October 20, 2017, by studentcontributor
I had a less than typical first year
My first year spanned 2 years…
I had a less than typical first year of medical school; for a start, it spanned 2 years! During the first semester, I didn’t know what I was doing but I was determined to work hard. I set myself the task of watching every lecture again and making notes on everything. Looking back, that was an impossible mountain to climb! The more I realised how impossible it was, the more discouraged I became and by Christmas I had 57 lectures to watch, make notes on and revise. I couldn’t do it and I knew that. I tried, failed, got frustrated and ultimately gave up. It was no surprise therefore that January exams felt horrendous; I failed 2 and landed bang on the pass mark for another.
Semester 2: Trial One
I knew I couldn’t make the same mistakes in semester two, so I had a new note-taking plan. For the first week, it was working well and a bit of confidence was returning. Then I became ill! I struggled through another week before feeling exhausted and collapsing onto my bed. I stayed there for most of the following weeks, dragging myself out to make it to the compulsory clinical visits and seminars. It turned out I had glandular fever and the resultant chronic fatigue lasted for months. When Easter came, I tried to catch up on all the work I’d missed but it soon became apparent I was trying to climb my second impossible mountain! So, I suspended my studies. It meant staying at home for 9 months, leaving my new friends, year group and relationship back at university. It wasn’t easy and it felt like I couldn’t have had a rockier start to my life as a medical student! When the rankings for our year group were published, it wasn’t a surprise to find myself in last place. It felt like a bit of a crisis and at times I wondered if I’d ever come back.
Semester 2: Trial Two!
January eventually arrived and my first challenge was resits. It had been a year since I’d given up on revising for the very same modules and this time I was determined not to fall into the same mindset. Ultimately, it was good that I failed the modules; if I’d passed through pure guesswork (I nearly did!) I would never have learnt any of the core knowledge. Resitting forced me to review everything and I realised how little I’d taken in. They went well, but my next task was making friends; my original year had all moved on to second year and I didn’t know anyone in my own cohort anymore. I was worried about friendship groups already being formed and there being no room for the guy nobody had ever seen! Fortunately, I had nothing to fear and every medic I’ve met here has been lovely!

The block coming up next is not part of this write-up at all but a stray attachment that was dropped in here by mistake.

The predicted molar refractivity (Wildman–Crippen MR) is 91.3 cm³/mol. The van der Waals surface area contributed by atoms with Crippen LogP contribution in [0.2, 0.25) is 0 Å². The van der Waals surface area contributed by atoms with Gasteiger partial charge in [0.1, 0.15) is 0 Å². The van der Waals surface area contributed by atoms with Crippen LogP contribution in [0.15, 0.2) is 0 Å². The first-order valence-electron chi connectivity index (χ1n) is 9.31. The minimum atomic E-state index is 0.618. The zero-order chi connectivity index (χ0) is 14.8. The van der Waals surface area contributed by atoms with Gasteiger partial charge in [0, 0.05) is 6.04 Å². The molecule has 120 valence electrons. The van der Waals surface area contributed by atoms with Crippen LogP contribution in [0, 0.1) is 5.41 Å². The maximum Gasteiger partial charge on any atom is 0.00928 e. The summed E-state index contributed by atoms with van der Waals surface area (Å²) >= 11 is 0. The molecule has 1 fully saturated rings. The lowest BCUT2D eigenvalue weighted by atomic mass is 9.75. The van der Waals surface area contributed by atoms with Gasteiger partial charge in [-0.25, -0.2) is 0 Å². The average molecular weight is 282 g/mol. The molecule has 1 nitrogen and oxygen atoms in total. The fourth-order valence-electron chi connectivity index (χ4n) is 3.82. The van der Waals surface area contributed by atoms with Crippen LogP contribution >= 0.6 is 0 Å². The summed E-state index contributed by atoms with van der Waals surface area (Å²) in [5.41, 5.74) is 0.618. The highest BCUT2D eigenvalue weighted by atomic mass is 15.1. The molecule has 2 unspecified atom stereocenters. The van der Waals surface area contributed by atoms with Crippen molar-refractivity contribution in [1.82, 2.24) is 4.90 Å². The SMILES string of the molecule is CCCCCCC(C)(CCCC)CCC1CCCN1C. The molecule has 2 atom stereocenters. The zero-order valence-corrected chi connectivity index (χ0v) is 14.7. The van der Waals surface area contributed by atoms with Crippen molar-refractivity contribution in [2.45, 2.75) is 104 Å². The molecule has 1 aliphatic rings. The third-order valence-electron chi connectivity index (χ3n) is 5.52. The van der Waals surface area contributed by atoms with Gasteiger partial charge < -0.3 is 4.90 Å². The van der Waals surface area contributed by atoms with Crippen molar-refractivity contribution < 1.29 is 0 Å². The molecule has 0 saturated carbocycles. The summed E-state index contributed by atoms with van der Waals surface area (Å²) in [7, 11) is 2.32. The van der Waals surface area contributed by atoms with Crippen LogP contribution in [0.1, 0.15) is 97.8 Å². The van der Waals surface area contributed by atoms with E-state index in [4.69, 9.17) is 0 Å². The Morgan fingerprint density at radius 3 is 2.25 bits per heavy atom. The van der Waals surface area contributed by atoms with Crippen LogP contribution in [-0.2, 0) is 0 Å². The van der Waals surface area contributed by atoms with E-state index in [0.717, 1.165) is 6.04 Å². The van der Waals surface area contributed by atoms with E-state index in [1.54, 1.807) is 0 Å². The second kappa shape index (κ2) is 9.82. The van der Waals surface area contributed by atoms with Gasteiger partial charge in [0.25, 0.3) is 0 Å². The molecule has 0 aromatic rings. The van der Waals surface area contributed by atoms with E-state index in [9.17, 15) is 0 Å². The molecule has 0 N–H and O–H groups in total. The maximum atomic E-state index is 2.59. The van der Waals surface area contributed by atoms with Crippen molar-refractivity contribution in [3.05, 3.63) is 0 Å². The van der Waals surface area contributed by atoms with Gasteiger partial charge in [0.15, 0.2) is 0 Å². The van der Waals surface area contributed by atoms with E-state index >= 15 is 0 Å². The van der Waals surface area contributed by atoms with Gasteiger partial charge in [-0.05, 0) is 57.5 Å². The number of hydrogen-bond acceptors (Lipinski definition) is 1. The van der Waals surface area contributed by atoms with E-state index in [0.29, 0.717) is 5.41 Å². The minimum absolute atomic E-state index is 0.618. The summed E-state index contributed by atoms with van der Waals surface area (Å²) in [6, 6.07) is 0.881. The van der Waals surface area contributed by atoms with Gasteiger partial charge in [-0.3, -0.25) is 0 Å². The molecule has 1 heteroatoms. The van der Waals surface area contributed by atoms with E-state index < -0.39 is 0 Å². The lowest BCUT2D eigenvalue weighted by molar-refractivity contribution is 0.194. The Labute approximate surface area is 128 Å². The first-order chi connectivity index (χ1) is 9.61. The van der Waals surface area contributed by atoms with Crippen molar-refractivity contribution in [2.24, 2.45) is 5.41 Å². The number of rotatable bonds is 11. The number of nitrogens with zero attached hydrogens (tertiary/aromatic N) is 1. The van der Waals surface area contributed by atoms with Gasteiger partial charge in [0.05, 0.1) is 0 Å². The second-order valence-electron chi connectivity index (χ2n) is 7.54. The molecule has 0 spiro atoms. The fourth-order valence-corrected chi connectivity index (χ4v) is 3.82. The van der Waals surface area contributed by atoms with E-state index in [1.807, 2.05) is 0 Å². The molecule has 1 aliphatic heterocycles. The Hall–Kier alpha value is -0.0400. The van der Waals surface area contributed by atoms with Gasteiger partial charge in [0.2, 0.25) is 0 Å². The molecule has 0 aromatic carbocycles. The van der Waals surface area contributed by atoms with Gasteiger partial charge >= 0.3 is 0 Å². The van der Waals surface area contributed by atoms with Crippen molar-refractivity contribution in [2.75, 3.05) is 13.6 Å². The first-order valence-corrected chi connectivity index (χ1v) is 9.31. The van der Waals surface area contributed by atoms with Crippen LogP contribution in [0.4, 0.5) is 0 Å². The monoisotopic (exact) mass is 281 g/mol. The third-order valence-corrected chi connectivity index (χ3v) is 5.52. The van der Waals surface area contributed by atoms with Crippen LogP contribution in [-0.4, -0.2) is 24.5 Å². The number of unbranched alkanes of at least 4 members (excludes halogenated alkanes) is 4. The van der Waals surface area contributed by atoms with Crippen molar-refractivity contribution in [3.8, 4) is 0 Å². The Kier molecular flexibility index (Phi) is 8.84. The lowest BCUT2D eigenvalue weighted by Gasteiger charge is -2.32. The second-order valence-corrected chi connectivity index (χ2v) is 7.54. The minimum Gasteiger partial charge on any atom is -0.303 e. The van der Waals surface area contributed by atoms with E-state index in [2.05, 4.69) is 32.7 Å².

Finally, I was back to second semester; back to where I’d been before glandular fever had disrupted everything! I put a new work ethic into practice and it worked! I was more focused and learned a lot more, which boosted my confidence. A friend told me I looked like I knew what I was doing, more so than fellow first years! In a way, I guess I did. I’d learned a lot of hard lessons and knew too well what could happen if I fell behind, and so I always stayed on top of my work. I’m far from the perfect student, but I’m absolutely a better student than the one who arrived in September 2015.
This isn’t a one-off story of how to overcome obstacles. Whilst the ones I’ve written about have passed me by, there are new ones. I struggled with exams again, tempted to give up. Mental health issues I thought I’d left in the past came back to bite me and they bit hard. I’m not writing this for sympathy or pity or to put anybody off, that’s just life! Some people may breeze through their first year but everyone, at some point, will face challenges that will test their limits. Part of becoming a doctor is acquiring that resilience, being able to keep pushing and learning from the experience.
We’re also all here because medicine is what we really want to do, so enjoy it! Sometimes it might feel like university is overwhelming in comparison to school, but don’t be discouraged; the medical school provides lots of great pastoral support and you won’t be the only one. There will be many challenges and setbacks throughout the next 5 years, but if you seek help when you need it and remain resilient, you can overcome them.
Written by Euan Rainey, 2nd Year Medical Student